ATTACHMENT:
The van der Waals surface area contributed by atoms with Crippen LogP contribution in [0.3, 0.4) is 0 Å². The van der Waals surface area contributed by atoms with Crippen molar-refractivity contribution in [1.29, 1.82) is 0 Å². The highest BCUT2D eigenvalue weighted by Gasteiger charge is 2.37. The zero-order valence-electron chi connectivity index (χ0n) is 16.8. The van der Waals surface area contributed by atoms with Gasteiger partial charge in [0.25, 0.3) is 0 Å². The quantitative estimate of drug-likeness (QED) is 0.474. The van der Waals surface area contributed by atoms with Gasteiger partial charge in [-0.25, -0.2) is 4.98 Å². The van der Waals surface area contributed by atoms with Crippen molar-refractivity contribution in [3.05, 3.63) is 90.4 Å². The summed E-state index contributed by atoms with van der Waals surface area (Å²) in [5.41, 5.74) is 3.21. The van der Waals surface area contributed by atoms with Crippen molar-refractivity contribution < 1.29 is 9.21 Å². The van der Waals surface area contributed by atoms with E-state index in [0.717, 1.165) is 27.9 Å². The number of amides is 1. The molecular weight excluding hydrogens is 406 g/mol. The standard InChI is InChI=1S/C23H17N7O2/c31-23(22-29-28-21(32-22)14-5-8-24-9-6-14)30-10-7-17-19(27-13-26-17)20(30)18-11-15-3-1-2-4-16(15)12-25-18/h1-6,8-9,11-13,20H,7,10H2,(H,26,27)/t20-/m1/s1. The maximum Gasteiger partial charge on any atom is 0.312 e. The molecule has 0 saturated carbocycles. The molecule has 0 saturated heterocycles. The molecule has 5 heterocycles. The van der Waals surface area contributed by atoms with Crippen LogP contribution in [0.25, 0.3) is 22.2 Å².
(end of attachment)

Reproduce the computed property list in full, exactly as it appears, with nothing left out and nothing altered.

The van der Waals surface area contributed by atoms with Crippen LogP contribution in [0.3, 0.4) is 0 Å². The van der Waals surface area contributed by atoms with Crippen molar-refractivity contribution in [1.29, 1.82) is 0 Å². The highest BCUT2D eigenvalue weighted by Gasteiger charge is 2.37. The zero-order valence-electron chi connectivity index (χ0n) is 16.8. The van der Waals surface area contributed by atoms with Gasteiger partial charge in [0.25, 0.3) is 0 Å². The quantitative estimate of drug-likeness (QED) is 0.474. The van der Waals surface area contributed by atoms with Gasteiger partial charge in [-0.25, -0.2) is 4.98 Å². The van der Waals surface area contributed by atoms with Crippen molar-refractivity contribution in [3.05, 3.63) is 90.4 Å². The summed E-state index contributed by atoms with van der Waals surface area (Å²) in [5.41, 5.74) is 3.21. The van der Waals surface area contributed by atoms with Crippen molar-refractivity contribution < 1.29 is 9.21 Å². The van der Waals surface area contributed by atoms with E-state index in [0.717, 1.165) is 27.9 Å². The number of amides is 1. The molecular weight excluding hydrogens is 406 g/mol. The standard InChI is InChI=1S/C23H17N7O2/c31-23(22-29-28-21(32-22)14-5-8-24-9-6-14)30-10-7-17-19(27-13-26-17)20(30)18-11-15-3-1-2-4-16(15)12-25-18/h1-6,8-9,11-13,20H,7,10H2,(H,26,27)/t20-/m1/s1. The maximum Gasteiger partial charge on any atom is 0.312 e. The molecule has 0 saturated carbocycles. The molecule has 0 saturated heterocycles. The molecule has 5 heterocycles. The van der Waals surface area contributed by atoms with Crippen LogP contribution in [0.25, 0.3) is 22.2 Å².